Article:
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Dear Reader,

As the summer draws to a close, we still don’t know whether Donald Trump will someday be indicted. It now seems more likely than when we held our Memorial Day barbeques, given the expansion of DOJ’s January 6 investigation (which now, finally, appears to be focused on the real centers of power and not merely on the riffraff who physically stormed the Capitol), the sudden jolt of activity from the Fulton County DA (after she waited a year-and-a-half to seat a grand jury), and the unexpected search of Mar-a-Lago for highly classified documents.

In the face of these mounting pressures, Trump has lawyered up, which is a smart move, and his right. While he has survived thus far – largely in spite of rather than because of his assorted bag of attorneys – the genuinely dreadful lawyering around Trump will soon begin to take a more serious toll.

It’s never quite clear who exactly represents Trump on what at any given moment. He has a track record of failing to pay his lawyers, and otherwise falling out with them. One former Trump attorney, Ty Cobb, has been making the media rounds declaring that his former client should be investigated and likely will be indicted. (It’s a questionable ethical move, by the way, for any lawyer to publicly slag a former client.) 

The lawyers, for their part, have suffered fates ranging from federal conviction and imprisonment (Michael Cohen); to search warrants and pending investigations (Rudy Giuliani, John Eastman); to multi-million dollar defamation suits (Giuliani, Sidney Powell); to challenges to law licenses (Rudy again, plus Powell and Eastman); to subpoenas and compelled public testimony (Pat Cipollone, Don McGahn, Patrick Philbin; I’m including former Trump White House counsel, who do not technically represent the president personally, because Trump chose them and they worked to protect his interests, generally.)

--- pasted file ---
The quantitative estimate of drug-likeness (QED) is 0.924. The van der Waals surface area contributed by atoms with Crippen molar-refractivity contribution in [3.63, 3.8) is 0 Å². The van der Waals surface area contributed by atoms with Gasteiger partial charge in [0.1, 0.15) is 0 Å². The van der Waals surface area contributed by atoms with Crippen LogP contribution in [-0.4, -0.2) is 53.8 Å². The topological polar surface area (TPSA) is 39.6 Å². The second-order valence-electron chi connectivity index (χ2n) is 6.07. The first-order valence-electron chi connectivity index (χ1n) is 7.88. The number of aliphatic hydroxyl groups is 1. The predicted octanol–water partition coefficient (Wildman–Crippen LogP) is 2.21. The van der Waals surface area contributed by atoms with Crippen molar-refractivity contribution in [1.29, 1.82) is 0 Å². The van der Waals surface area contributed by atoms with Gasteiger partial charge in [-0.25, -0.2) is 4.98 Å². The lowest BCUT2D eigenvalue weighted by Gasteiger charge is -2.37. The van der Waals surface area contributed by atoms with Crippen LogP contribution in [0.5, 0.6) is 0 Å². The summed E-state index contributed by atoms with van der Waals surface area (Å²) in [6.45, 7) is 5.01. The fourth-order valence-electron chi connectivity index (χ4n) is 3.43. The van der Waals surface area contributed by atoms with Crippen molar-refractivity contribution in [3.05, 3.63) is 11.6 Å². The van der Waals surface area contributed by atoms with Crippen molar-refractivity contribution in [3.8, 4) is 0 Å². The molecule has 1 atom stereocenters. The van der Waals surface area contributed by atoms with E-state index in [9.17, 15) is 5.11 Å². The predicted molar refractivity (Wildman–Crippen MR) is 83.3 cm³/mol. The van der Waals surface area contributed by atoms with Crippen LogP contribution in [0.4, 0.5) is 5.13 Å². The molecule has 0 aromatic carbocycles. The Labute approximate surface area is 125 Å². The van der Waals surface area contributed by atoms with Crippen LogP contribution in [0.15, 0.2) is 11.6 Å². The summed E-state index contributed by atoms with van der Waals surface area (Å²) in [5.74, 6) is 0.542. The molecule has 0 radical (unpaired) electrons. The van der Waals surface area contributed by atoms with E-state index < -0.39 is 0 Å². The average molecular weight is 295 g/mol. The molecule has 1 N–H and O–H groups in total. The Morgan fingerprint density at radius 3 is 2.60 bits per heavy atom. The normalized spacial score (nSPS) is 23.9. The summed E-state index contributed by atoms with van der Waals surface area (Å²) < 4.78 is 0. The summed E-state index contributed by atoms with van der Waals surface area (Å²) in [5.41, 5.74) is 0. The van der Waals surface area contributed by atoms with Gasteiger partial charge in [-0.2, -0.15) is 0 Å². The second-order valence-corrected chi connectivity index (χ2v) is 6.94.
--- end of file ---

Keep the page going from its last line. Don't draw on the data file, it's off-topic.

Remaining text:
It does seem like Trump has finally moved beyond the ghastliest dregs, at least in terms of his formal, in-court representation: Giuliani, Powell, Alan Dershowitz, Lin Wood, and Jenna Ellis haven’t appeared on any formal filings in many months. They continue to spew maniacal conspiracy theories to defend Trump in public, but their names now seem gone from the official court dockets.

The team that remains – again, as far as we can tell, given the rotating cast of characters – is more of a mixed bag. Trump has retained the services of Alina Habba; the Washington Post reports that “[h]er professional experience includes serving as general counsel to a parking garage company.” He’s also got Christina Bobb, a former host at the far-right One America News Network whose “prior legal experience at the federal level consists mainly of a handful of trademark infringement cases on behalf of CrossFit.” And Trump is represented by Lindsey Halligan, whose practice, the Post reports, “focuses on insurance claims at residential and commercial properties… A search of federal court records found no filings under her name.” 

On the higher end of the scale, Trump has retained Jim Trusty and Evan Corcoran. The good news is they’re both former federal prosecutors. (Trusty used to lead DOJ’s organized crime group and, as the SDNY co-chief of that same unit, I was supposed to run certain things by him – but rarely did, keeping with SDNY’s general disdain for supervision.) But the bad news is their work so far hasn’t remotely reflected their impressive pedigrees.

Take, as Exhibit A, Trump’s motion seeking appointment of a special master to review the Mar-A-Lago search documents for potential privilege issues, and other fairly mundane and uncontroversial relief. Trump’s legal team nearly blew it. Despite their modest ask of the court, they contaminated their motion with wild conspiracy theories and accusatory blather aimed at DOJ and various political figures. Worse, the filing was a procedural apocalypse – prompting the judge to reject it on various technical grounds amounting basically to “Who are you, why are you here, what do you want, have you told the other guys, and what on earth are you doing?”